Was Cinthya Garcia-Cisneros trying to escape prosecution or avoid responsibility on October 20, 2013, when she left the scene of a fatal accident in Forest Grove?
Or was she simply unaware she'd hit anything more than a log or a pothole?
Does it even matter?
Should she have returned once she learned of the tragedy she'd caused?
Those questions are at the heart of the ruling last Wednesday, May 3, from the Oregon Court of Appeals, which overturned Garcia's highly publicized "hit-and-run" conviction of January 2014.
Both sides in the case agree Garcia (who does not use Cisneros as her last name) didn't initially realize she'd accidentally driven over two young stepsisters — Anna Dieter-Eckerdt and Abigal Robinson, ages 6 and 11 — who were apparently lying or hiding in a huge leaf pile on Main Street in Forest Grove.
Garcia, then 18, was driving home with her boyfriend and her brother in her boyfriend's car after they'd picked up food from Sonic Drive-In in Cornelius. A few blocks from home, her brother urged her to drive through a big pile of fallen leaves for fun. As she did so, the car bumped against something that felt like a log or a pothole and Garcia apologized to her boyfriend for possibly hurting the car, although when they got home, they checked and couldn't see any damage.
A few minutes later, when Garcia's brother started biking off to visit his girlfriend, he came upon the sisters' father, screaming for help by the leaf pile, and learned what had happened.
The brother biked home and told Garcia, who did not believe him at first, but then "became hysterical," according to the appeals court's narrative, and "started to cry and hyperventilate." The three teens examined the car by flashlight but did not see any signs of an accident. A neighbor who overheard Garcia crying tipped off the police, who questioned her the next day, when she eventually admitted her involvement after initially denying it.
The trial took place three months later in front of Washington County Circuit Court Judge Rick Knapp. A jury found Garcia guilty of two counts of "failure to perform the duties of a driver toward injured persons," a Class B felony.
The intent behind the law creating that crime "is to penalize a driver who attempts to escape his financial responsibility for damage or attempts to escape criminal or civil prosecution by fleeing the scene of an accident without giving the required information to the other party," wrote Judge James C. Egan on behalf of the appeals court.
Defense attorney Ethan Levi says he requested three times — during pre-trial motions, after the state presented its case, and again after the jury pronounced its verdict — that Knapp dismiss the case or aquit Garcia because she didn't realize she had struck or hurt anyone and therefore was not trying to escape any responsibility when she drove away from the scene.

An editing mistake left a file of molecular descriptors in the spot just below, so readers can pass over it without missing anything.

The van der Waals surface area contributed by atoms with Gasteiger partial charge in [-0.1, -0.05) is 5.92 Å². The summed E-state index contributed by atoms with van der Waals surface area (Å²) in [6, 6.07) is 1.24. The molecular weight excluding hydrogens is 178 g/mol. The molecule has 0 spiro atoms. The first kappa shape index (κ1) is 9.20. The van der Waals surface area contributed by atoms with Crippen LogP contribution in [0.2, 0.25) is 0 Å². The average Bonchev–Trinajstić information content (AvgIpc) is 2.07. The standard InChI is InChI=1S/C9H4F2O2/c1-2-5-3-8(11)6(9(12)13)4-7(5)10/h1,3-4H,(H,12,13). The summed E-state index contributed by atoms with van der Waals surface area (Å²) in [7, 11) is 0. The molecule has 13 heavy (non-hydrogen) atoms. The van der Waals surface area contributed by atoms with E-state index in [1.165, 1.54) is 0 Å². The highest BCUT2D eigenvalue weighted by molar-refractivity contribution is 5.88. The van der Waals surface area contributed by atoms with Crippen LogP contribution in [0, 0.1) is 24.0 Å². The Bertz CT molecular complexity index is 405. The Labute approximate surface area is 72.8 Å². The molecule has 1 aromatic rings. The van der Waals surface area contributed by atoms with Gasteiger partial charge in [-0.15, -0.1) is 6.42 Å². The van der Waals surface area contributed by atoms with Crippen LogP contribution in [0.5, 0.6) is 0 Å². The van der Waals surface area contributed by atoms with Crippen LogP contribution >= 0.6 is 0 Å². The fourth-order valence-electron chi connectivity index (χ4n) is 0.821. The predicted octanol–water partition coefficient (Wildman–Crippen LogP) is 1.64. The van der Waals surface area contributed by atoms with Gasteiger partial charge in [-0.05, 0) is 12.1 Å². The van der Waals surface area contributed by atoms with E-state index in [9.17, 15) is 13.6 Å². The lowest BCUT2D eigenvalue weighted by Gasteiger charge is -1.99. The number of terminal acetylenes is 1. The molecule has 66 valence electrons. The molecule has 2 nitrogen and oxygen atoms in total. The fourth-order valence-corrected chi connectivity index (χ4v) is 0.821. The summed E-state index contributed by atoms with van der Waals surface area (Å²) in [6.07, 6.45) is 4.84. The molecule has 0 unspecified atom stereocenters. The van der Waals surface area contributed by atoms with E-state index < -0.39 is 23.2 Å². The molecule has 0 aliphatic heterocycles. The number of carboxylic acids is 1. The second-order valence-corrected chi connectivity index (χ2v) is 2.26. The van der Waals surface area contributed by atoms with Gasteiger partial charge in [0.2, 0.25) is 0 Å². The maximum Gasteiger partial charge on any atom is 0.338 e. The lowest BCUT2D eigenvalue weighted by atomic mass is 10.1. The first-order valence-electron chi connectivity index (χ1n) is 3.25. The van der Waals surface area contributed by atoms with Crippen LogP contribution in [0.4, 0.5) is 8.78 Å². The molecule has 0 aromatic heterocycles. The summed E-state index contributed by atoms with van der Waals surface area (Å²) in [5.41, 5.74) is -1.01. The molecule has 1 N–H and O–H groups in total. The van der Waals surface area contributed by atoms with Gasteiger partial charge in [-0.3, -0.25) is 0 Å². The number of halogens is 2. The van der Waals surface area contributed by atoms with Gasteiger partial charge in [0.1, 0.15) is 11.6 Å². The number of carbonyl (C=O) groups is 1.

According to the ruling, the state — represented by Washington County Senior Deputy District Attorney Bracken McKey — acknowledged that the law does not "explicitly" require people to return to the scene of an accident after they drive away if they only later learn they were involved. But the state argued — and Knapp agreed — that "a duty to return to the scene of the accident is implicit in the statute," Egan wrote.
The law requires drivers to "[i]mmediately stop the vehicle at the scene of the accident or as close thereto as possible," and the state believes that "as close thereto as possible" implies lawmakers were envisioning a "return to the scene" by a driver such as Garcia, according to the ruling.
But the Court of Appeals found those words indicated the opposite — that the required duties are imposed "only on a driver who knew at the time of the accident that he or she was involved in an accident and thus can 'immediately' take action."
The type of duties listed also support that interpretation, the ruling states. Rendering assistance and exchanging information, for example, only make sense as required duties if they are performed at the time of the accident.
A plain reading of the law shows an "implicit assumption that a driver will know that the driver has been in an accident at the time of the accident. As a result, it does not contain an implicit requirement that a driver must return to the accident scene upon learning of the accident sometime later," Egan wrote.
It's possible lawmakers couldn't envision a scenario where drivers wouldn't realize they had struck another person or vehicle.
McKey did not return calls from the News-Times asking if the state plans to appeal the case.